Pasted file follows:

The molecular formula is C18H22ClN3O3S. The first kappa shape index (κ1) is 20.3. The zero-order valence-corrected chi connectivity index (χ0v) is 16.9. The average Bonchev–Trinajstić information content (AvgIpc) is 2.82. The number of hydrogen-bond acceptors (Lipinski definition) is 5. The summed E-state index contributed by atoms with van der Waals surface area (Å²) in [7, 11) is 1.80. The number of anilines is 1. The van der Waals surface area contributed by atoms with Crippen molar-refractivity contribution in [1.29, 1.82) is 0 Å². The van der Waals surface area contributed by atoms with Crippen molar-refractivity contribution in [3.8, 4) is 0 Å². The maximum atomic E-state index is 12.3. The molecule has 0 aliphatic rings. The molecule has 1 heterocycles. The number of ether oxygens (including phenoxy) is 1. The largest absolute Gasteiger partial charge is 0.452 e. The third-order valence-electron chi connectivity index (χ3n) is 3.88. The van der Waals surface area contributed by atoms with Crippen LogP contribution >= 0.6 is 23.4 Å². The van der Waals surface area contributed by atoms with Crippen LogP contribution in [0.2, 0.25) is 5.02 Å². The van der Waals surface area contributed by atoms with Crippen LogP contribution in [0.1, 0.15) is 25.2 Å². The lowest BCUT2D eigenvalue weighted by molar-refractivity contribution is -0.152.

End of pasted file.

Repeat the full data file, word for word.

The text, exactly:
The molecular formula is C18H22ClN3O3S. The first kappa shape index (κ1) is 20.3. The zero-order valence-corrected chi connectivity index (χ0v) is 16.9. The average Bonchev–Trinajstić information content (AvgIpc) is 2.82. The number of hydrogen-bond acceptors (Lipinski definition) is 5. The summed E-state index contributed by atoms with van der Waals surface area (Å²) in [7, 11) is 1.80. The number of anilines is 1. The van der Waals surface area contributed by atoms with Crippen molar-refractivity contribution in [1.29, 1.82) is 0 Å². The van der Waals surface area contributed by atoms with Crippen molar-refractivity contribution in [3.8, 4) is 0 Å². The maximum atomic E-state index is 12.3. The molecule has 0 aliphatic rings. The molecule has 1 heterocycles. The number of ether oxygens (including phenoxy) is 1. The largest absolute Gasteiger partial charge is 0.452 e. The third-order valence-electron chi connectivity index (χ3n) is 3.88. The van der Waals surface area contributed by atoms with Crippen LogP contribution >= 0.6 is 23.4 Å². The van der Waals surface area contributed by atoms with Crippen LogP contribution in [0.2, 0.25) is 5.02 Å². The van der Waals surface area contributed by atoms with Crippen LogP contribution in [0.1, 0.15) is 25.2 Å². The lowest BCUT2D eigenvalue weighted by molar-refractivity contribution is -0.152.